Bestseller vs. Keyword Rankings?

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Introduction

The ASM method for researching product opportunities is a multi-step process of identifying products with a high Best Seller Rank, via the top 100 best seller lists, and sizing up the competition via keyword searches and rankings.

This short document will focus on explaining the differences between Best Seller Rank and Keyword Rankings.!

Best Seller Rank Explained

Amazon maintains one or more Best Seller Ranks (BSR) for each product it sells. The BSR that interests us is the one for the Top Category, not the sub-categories. The reason we care about BSR is because it is an indicator of how well a type of product sells.

Anything in the Top 100 Bestsellers list for any major (top level) category sells extremely well.

You can see all the best seller top level categories on the left sidebar on this page: http://www.amazon.com/Best-Sellers/zgbs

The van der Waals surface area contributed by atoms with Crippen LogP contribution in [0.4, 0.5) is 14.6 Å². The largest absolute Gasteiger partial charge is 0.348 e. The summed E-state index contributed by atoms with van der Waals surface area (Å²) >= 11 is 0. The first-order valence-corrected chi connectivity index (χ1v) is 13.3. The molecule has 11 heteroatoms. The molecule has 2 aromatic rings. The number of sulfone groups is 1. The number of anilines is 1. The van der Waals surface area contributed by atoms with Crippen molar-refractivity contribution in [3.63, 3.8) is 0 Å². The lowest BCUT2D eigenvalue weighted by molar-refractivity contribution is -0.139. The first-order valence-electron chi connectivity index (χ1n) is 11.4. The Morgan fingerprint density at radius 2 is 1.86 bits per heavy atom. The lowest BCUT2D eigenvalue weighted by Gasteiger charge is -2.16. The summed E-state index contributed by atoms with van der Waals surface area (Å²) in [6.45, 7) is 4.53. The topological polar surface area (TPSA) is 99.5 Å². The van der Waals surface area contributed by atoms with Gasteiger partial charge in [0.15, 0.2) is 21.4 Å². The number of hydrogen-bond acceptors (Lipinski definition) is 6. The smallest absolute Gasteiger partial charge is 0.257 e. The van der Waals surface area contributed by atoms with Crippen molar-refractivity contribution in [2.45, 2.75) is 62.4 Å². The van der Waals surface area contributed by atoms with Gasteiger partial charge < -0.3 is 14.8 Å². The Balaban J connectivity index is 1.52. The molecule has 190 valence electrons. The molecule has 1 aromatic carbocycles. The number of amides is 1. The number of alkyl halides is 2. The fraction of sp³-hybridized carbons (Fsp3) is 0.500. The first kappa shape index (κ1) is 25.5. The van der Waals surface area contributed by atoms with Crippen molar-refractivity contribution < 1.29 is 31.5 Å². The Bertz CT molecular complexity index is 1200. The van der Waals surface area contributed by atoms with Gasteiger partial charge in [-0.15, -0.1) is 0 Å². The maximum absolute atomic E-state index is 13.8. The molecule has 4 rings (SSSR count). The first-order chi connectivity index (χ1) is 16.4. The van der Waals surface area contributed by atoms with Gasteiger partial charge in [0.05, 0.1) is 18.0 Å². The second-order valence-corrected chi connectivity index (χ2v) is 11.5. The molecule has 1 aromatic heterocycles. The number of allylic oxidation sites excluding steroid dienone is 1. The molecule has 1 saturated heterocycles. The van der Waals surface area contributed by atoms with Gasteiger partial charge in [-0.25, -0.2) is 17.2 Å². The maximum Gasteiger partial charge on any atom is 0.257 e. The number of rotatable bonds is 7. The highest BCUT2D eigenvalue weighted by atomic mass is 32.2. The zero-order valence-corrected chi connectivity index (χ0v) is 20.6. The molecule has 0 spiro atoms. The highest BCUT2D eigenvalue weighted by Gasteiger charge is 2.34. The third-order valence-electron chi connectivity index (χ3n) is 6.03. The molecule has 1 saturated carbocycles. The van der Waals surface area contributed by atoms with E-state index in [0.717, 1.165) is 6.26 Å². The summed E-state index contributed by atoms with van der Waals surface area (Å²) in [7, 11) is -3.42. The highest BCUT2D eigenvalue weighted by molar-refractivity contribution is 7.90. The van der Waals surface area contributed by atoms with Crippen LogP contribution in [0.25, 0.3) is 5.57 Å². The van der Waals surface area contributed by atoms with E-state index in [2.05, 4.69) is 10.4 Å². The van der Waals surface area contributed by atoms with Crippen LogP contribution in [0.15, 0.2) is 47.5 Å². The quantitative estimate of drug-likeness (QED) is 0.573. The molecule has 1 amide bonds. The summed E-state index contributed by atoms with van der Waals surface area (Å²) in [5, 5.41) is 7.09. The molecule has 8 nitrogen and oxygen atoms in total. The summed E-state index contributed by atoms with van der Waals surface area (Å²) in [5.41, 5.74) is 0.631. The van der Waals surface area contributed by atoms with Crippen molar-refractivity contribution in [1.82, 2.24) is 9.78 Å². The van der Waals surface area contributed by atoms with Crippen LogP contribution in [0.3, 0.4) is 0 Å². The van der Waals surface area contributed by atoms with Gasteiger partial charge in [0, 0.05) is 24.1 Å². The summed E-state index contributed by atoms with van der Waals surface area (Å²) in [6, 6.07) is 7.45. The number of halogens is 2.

These are the “Top Level” categories. For example: Appliances, Baby, Beauty, and Electronics, to name just a few on that list.

If you click on any of the links, you will see the 2nd level categories (or sub-categories) for that top level category. For example, if you click on Appliances, you will see:

  1. Cooktops
  2. Dishwashers
  3. Freezers
  4. Ice Makers
  5. Range Hoods
  6. Ranges
  7. Refrigerators
  8. Wall Ovens
  9. Warming Drawers Washers & Dryers
  10. Wine Cellars
  11. Appliance Warranties

These are all sub-categories of Appliances. 

If you click on Dishwashers, then you are now going to see the sub categories of Appliances => Dishwashers. Here they are:

Built-In Dishwashers

Specialty Dishwashers

Some categories can get many levels deep.

As you click through the sub-categories of the Best Sellers lists, Amazon gives you the top 100 products for that sub-category.